A reasonably informed and considered decision before firing an employee may be enough to shield an employer from Family and Medical Leave Act (FMLA) retaliation claims, the Sixth Circuit Court of Appeals recently affirmed in Seeger v. Cincinnati Bell.
In Seeger, an employee (Seeger) of over 27 years was seen having a few beers at an Oktoberfest celebration. The problem? Seeger had just recently been placed on FMLA leave in conjunction with a paid leave of absence. The employer (Cincinnati Bell) had a program in place in which workers medically unable to perform their normal duties could still be paid for working in a less strenuous “light duty” position. Seeger, however, told his doctor his pain was excruciating and was granted a non-working paid leave of absence.
Four days after describing his pain and being assigned to a “no work” status, Seeger went to Oktoberfest. More specifically, Seeger walked ten city blocks to Oktoberfest, where several witnesses saw him moving freely about the celebration. Cincinnati Bell believed these actions were in conflict with his claims of work-prohibitive excruciating pain. As such, Cincinnati Bell fired Seeger for disability fraud when he returned from his leave of absence.
Seeger filed suit against Cincinnati Bell alleging age discrimination and a violation of his rights under the FMLA. The district court granted summary judgment in favor of the employer. The Sixth Circuit Court of Appeals affirmed the lower court judgment, first finding that Cincinnati Bell “has articulated a legitimate, nondiscriminatory reason for discharging Seeger.”
Once an employer articulates a legitimate reason for terminating an employee, the employee must show the reason the employer presented for termination was actually a pretext for a discriminatory purpose. Additionally, the employee must overcome the “honest belief rule.” Under this rule the employer need only show that it made a reasonably informed and considered decision before firing the employee. The employer does not have to conduct an optimal “leave no stone unturned” investigation, it must merely have an “honest belief” of the reason for termination based on a reasonable inquiry. However, the “honest belief rule” does not give employers a free pass; an employee may proceed to trial if he or she can produce evidence of a pretext.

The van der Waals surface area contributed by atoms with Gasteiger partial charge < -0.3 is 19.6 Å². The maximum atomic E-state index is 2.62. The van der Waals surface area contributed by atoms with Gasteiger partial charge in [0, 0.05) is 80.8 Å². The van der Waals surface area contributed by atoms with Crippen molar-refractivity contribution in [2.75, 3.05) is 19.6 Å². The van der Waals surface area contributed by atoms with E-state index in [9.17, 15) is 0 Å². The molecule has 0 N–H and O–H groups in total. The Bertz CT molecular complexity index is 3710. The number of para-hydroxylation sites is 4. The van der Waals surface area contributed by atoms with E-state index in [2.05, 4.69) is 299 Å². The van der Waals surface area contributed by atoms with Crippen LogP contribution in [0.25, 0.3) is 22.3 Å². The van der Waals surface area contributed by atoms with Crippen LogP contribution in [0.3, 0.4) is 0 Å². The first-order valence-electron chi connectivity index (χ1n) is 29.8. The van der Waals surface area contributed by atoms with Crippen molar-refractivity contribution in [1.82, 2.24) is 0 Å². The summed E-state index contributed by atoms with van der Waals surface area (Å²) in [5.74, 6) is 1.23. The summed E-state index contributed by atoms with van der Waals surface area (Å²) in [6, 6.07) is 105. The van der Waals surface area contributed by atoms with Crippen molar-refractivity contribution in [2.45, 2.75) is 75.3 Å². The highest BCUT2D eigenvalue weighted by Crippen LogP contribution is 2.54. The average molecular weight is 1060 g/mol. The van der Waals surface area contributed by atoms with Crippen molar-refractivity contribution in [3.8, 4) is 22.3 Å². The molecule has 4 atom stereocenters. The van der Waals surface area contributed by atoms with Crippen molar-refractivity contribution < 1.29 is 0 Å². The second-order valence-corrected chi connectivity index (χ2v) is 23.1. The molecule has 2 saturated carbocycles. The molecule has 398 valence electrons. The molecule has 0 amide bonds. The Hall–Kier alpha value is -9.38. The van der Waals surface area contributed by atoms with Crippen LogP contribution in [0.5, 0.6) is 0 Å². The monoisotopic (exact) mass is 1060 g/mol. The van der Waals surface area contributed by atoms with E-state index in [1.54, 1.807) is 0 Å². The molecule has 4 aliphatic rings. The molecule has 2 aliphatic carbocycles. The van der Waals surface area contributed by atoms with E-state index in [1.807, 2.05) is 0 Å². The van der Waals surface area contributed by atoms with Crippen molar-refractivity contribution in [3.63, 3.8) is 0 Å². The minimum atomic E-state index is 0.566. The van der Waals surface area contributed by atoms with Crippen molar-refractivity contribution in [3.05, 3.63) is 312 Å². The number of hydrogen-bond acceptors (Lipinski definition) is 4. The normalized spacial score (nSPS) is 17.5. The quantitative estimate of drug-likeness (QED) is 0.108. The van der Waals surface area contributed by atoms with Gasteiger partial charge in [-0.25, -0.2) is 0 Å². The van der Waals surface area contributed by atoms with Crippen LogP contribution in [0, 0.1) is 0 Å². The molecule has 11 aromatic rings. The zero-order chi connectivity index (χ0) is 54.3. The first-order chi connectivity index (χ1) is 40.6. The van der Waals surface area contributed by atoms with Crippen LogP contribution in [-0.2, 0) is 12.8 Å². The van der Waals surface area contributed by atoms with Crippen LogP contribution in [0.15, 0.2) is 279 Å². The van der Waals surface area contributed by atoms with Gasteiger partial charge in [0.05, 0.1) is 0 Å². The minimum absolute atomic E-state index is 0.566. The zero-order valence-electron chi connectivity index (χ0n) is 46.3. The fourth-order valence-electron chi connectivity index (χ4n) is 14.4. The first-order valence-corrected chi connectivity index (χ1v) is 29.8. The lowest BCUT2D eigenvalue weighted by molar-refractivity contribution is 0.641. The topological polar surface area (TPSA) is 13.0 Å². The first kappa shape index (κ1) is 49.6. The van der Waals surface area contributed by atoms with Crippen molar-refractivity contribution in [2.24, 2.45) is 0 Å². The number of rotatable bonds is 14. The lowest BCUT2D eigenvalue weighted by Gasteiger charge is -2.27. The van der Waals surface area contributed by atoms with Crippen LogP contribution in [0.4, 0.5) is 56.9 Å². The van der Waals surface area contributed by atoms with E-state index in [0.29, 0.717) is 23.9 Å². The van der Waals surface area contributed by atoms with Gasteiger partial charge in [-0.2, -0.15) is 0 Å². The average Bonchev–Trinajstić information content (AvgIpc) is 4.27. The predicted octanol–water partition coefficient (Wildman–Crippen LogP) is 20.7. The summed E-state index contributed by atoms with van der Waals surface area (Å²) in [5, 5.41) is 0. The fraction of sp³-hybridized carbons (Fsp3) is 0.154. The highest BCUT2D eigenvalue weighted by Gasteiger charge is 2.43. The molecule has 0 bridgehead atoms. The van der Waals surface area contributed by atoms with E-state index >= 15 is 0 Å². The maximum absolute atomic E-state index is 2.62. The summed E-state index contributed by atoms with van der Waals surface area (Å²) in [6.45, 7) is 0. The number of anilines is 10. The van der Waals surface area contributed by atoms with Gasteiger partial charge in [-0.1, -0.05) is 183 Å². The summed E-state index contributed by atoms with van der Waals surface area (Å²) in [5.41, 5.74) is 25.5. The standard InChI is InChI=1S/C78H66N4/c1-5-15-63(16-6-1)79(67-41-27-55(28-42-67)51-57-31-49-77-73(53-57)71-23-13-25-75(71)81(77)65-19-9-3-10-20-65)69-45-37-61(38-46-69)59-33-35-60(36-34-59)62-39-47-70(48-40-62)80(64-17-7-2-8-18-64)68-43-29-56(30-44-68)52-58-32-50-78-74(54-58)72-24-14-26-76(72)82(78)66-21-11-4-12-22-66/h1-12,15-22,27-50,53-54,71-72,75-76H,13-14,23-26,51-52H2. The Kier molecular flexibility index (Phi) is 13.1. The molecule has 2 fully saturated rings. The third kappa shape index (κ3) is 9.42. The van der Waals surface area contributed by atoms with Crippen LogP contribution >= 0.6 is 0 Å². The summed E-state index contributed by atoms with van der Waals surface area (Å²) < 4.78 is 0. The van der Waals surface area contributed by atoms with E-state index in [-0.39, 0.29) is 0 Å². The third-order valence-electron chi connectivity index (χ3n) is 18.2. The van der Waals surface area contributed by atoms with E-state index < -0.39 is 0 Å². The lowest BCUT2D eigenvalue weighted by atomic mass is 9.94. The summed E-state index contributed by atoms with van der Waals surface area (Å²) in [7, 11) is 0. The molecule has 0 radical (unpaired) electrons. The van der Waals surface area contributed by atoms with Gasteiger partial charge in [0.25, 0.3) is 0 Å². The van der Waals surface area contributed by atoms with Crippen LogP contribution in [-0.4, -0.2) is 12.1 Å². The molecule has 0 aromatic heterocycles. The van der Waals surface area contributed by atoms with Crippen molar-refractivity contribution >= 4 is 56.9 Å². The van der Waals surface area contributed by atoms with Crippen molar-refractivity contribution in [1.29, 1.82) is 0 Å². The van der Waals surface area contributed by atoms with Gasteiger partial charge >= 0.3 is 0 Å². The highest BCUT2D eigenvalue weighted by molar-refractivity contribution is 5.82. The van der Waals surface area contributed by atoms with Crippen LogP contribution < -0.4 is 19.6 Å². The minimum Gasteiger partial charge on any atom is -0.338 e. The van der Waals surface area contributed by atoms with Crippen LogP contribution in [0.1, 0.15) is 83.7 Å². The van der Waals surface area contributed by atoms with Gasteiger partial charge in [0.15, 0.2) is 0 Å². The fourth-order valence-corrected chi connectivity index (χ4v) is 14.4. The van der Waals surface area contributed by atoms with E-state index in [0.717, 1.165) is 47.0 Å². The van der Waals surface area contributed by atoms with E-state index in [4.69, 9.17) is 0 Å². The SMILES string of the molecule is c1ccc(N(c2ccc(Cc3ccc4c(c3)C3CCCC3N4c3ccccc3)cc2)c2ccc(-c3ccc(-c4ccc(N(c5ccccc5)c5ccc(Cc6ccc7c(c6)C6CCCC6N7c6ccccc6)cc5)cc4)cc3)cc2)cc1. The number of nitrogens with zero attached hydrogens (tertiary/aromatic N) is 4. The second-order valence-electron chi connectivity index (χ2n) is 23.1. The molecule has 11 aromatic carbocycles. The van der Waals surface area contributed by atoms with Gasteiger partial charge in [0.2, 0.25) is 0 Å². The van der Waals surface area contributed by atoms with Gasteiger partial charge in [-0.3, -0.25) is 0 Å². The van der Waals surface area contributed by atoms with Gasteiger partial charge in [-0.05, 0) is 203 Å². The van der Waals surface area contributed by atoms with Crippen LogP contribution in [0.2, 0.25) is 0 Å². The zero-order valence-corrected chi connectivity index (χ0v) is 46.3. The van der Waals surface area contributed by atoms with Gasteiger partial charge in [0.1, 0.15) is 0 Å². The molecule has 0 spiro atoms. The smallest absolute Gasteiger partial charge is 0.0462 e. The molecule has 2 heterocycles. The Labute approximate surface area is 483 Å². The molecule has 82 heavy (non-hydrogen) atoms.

As the appellate court noted, “Nothing in the FMLA prevents employers from ensuring that employees who are on leave from work do not abuse their leave.” Employers should understand this but must also remember to conduct a reasonable inquiry and form an honest belief before firing or taking any “adverse action” against an employee believed to be abusing FMLA. Furthermore, these actions must be documented to be proven. Cincinnati Bell prevailed because it could show it had made a reasonable inquiry and had an honest belief, and Seeger had no evidence to the contrary. Without an ability to show “honest belief,” Seeger may have been decided differently; therefore, employers should document all evidence used to reach a decision before firing or taking any adverse action against an employee.